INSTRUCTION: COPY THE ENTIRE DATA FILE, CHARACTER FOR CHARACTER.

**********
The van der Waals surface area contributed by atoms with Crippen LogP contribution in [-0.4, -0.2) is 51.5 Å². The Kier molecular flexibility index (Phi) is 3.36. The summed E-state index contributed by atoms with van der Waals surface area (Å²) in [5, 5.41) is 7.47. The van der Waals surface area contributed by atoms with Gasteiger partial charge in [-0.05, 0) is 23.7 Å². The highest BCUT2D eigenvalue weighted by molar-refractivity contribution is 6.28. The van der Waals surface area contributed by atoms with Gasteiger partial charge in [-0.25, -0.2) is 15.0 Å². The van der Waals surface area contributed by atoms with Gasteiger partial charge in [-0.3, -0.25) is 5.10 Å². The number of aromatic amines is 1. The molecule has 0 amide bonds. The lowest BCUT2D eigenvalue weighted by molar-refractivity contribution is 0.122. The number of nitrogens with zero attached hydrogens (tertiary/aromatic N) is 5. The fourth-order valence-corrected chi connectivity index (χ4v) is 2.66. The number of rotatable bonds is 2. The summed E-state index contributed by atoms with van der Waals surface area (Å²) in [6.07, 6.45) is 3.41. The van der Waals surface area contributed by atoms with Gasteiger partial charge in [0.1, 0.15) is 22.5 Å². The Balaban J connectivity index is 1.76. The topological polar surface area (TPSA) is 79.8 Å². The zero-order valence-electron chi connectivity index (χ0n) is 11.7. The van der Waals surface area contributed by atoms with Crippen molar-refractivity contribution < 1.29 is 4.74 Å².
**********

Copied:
The van der Waals surface area contributed by atoms with Crippen LogP contribution in [-0.4, -0.2) is 51.5 Å². The Kier molecular flexibility index (Phi) is 3.36. The summed E-state index contributed by atoms with van der Waals surface area (Å²) in [5, 5.41) is 7.47. The van der Waals surface area contributed by atoms with Gasteiger partial charge in [-0.05, 0) is 23.7 Å². The highest BCUT2D eigenvalue weighted by molar-refractivity contribution is 6.28. The van der Waals surface area contributed by atoms with Gasteiger partial charge in [-0.25, -0.2) is 15.0 Å². The van der Waals surface area contributed by atoms with Gasteiger partial charge in [-0.3, -0.25) is 5.10 Å². The number of aromatic amines is 1. The molecule has 0 amide bonds. The lowest BCUT2D eigenvalue weighted by molar-refractivity contribution is 0.122. The number of nitrogens with zero attached hydrogens (tertiary/aromatic N) is 5. The fourth-order valence-corrected chi connectivity index (χ4v) is 2.66. The number of rotatable bonds is 2. The summed E-state index contributed by atoms with van der Waals surface area (Å²) in [6.07, 6.45) is 3.41. The van der Waals surface area contributed by atoms with Gasteiger partial charge in [0.1, 0.15) is 22.5 Å². The Balaban J connectivity index is 1.76. The topological polar surface area (TPSA) is 79.8 Å². The zero-order valence-electron chi connectivity index (χ0n) is 11.7. The van der Waals surface area contributed by atoms with Crippen molar-refractivity contribution < 1.29 is 4.74 Å².